I remember the first week I spent working on the record. I had it up on my whiteboard. Here are the nine songs, and here’s how I’m going to divide it up: 'Hallowed be Thy name' or 'Our Father in Heaven'. There is so much communicated in that line. Every word of it is significant. 'Our Father' means it’s not an individual, private personal thing. It’s corporate. He’s not my father. He’s not your father. He’s our father. Father is an intimate term. He’s not like a deity. He is a deity, but He’s being addressed intimately here. He’s my father. He’s close, but He’s in Heaven. He’s different. He’s other. He’s intimate, yet He’s transcendent. You put all the words together and there’s even more. How in the world do you communicate that in nothing but rhythm and melodic elements and no words?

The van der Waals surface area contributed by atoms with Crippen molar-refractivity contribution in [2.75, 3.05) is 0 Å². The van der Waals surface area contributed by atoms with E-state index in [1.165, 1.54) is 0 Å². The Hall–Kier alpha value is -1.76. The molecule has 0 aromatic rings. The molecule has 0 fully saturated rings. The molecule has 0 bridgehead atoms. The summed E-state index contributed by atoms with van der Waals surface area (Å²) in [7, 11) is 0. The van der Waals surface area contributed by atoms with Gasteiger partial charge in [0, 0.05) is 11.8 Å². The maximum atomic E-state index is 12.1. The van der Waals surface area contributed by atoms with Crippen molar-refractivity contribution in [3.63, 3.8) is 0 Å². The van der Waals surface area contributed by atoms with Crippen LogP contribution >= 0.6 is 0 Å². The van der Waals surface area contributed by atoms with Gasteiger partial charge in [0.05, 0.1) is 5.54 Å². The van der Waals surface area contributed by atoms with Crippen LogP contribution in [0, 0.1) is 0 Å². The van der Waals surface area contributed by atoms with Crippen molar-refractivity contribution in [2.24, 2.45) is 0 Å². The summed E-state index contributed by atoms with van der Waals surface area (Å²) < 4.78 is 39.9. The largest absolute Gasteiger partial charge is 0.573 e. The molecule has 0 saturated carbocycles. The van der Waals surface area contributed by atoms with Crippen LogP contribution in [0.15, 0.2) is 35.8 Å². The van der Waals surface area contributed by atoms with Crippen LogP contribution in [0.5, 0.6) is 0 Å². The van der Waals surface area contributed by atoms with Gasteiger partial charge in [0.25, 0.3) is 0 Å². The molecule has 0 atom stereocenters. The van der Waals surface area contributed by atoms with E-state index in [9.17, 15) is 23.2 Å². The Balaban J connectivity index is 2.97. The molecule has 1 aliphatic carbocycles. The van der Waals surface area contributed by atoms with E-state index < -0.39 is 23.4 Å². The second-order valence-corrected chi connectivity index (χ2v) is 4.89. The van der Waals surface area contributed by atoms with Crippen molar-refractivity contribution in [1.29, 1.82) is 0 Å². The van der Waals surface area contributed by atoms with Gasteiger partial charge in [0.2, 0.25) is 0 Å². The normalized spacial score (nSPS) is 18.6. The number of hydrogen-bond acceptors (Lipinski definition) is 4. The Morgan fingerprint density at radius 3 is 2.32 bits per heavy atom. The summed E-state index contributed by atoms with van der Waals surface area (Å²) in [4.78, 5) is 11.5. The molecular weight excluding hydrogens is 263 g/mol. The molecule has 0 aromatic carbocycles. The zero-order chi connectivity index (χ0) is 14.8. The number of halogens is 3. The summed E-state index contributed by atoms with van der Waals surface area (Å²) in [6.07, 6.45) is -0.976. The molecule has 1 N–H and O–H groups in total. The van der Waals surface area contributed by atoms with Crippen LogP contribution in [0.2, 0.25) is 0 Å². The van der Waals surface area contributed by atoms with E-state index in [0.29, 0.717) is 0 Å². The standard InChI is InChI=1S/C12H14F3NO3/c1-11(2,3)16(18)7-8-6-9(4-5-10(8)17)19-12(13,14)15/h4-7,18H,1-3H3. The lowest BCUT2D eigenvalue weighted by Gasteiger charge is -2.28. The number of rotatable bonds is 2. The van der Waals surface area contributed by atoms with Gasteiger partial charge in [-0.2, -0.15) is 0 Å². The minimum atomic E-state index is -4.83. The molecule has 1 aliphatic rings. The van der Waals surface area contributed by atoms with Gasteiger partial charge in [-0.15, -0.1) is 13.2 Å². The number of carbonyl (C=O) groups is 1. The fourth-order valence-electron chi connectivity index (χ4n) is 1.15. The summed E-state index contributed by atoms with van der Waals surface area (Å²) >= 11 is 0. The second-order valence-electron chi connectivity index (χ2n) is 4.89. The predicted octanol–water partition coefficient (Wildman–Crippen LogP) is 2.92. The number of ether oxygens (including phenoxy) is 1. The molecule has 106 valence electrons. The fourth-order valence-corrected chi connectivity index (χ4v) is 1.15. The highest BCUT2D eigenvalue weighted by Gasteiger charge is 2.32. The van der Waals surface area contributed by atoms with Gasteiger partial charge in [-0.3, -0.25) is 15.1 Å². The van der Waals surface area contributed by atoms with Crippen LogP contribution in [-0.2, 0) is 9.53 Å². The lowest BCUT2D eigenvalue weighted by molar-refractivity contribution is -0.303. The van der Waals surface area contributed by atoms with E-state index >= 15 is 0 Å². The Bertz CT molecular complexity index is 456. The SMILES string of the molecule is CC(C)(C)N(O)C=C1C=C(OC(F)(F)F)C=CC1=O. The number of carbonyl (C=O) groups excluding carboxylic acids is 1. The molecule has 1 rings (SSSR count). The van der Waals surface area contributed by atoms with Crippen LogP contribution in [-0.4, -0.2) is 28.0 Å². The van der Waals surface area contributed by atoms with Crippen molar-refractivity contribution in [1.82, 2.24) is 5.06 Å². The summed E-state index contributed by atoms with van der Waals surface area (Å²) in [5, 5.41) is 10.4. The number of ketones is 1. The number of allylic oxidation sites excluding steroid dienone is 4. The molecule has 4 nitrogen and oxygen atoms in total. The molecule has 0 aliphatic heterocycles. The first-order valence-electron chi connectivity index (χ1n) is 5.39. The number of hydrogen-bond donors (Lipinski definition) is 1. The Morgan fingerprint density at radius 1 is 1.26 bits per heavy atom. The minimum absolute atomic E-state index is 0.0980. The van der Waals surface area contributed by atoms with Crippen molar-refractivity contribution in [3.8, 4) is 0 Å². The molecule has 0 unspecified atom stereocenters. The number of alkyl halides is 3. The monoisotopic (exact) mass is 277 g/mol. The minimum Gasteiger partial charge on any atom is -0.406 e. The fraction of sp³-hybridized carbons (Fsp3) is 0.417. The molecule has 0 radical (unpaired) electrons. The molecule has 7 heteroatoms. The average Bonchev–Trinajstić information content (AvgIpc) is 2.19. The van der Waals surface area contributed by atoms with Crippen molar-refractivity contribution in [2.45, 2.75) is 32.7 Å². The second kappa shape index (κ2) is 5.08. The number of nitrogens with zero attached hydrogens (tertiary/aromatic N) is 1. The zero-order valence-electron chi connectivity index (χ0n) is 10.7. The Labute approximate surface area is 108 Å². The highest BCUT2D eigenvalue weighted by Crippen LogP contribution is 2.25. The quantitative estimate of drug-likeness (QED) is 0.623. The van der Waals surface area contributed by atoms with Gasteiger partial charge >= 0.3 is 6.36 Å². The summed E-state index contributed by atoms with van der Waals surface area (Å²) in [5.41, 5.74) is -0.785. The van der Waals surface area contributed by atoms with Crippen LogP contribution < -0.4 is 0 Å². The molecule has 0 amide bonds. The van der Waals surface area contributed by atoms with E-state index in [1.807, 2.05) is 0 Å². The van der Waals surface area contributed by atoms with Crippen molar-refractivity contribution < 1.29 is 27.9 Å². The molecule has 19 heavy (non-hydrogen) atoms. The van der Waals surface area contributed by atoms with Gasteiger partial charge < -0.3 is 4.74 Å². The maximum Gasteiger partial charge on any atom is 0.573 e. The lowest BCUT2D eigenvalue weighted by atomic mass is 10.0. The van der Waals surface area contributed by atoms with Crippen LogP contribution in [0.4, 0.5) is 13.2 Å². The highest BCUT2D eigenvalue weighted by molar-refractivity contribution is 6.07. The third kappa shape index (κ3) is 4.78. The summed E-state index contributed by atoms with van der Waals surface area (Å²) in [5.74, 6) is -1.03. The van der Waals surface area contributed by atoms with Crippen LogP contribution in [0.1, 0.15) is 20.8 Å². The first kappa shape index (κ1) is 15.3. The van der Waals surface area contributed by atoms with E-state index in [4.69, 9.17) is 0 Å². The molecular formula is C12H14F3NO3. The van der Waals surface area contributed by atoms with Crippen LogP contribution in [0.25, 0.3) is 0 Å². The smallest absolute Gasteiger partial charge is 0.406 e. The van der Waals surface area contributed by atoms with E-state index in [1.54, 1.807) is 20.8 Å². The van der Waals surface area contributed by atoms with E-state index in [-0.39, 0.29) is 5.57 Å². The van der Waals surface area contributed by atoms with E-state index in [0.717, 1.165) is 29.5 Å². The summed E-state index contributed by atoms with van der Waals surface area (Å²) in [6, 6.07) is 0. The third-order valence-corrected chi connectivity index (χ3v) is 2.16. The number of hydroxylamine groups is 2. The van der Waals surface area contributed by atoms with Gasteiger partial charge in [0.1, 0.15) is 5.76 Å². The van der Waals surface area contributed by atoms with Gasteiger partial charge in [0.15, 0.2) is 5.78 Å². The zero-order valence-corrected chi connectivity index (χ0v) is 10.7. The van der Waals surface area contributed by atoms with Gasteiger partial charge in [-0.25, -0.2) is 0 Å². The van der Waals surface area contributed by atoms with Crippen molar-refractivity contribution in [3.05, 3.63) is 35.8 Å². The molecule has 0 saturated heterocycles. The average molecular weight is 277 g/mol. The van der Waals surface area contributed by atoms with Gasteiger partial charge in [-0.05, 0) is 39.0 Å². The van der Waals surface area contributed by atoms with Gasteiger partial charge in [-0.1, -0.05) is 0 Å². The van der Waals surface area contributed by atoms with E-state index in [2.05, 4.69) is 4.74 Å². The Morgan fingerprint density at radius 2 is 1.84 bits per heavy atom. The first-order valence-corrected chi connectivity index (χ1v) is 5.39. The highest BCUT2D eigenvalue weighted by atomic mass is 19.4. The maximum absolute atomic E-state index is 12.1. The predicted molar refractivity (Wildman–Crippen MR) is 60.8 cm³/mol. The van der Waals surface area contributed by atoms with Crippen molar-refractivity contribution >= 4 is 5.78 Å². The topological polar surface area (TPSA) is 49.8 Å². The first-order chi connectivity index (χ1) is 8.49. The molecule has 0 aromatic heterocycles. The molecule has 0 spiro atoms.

I would meditate, stare at my speakers and try to figure out what should be coming out. The thing that eventually pulled me through was the prayer itself. It was coming into the studio and saying, "I don’t know what I should be doing. I need God to provide for me the tools just to be able to get through this day." The process of getting in over my head, which I consider real spiritual discipline, really threw me onto the prayer itself. "I need only what I need for right now. If it shows up, I’ll be grateful, and if not then, Your will be done." It’s incredible how the whole thing was a worship experience for me personally, because of the fact that the record got made at all.

Going to God with a daily, hourly dependence, altering the context of His will being done and not mine and receiving whatever He gives. This record is what He gave me.

FeedbackFeedback by Derek Webb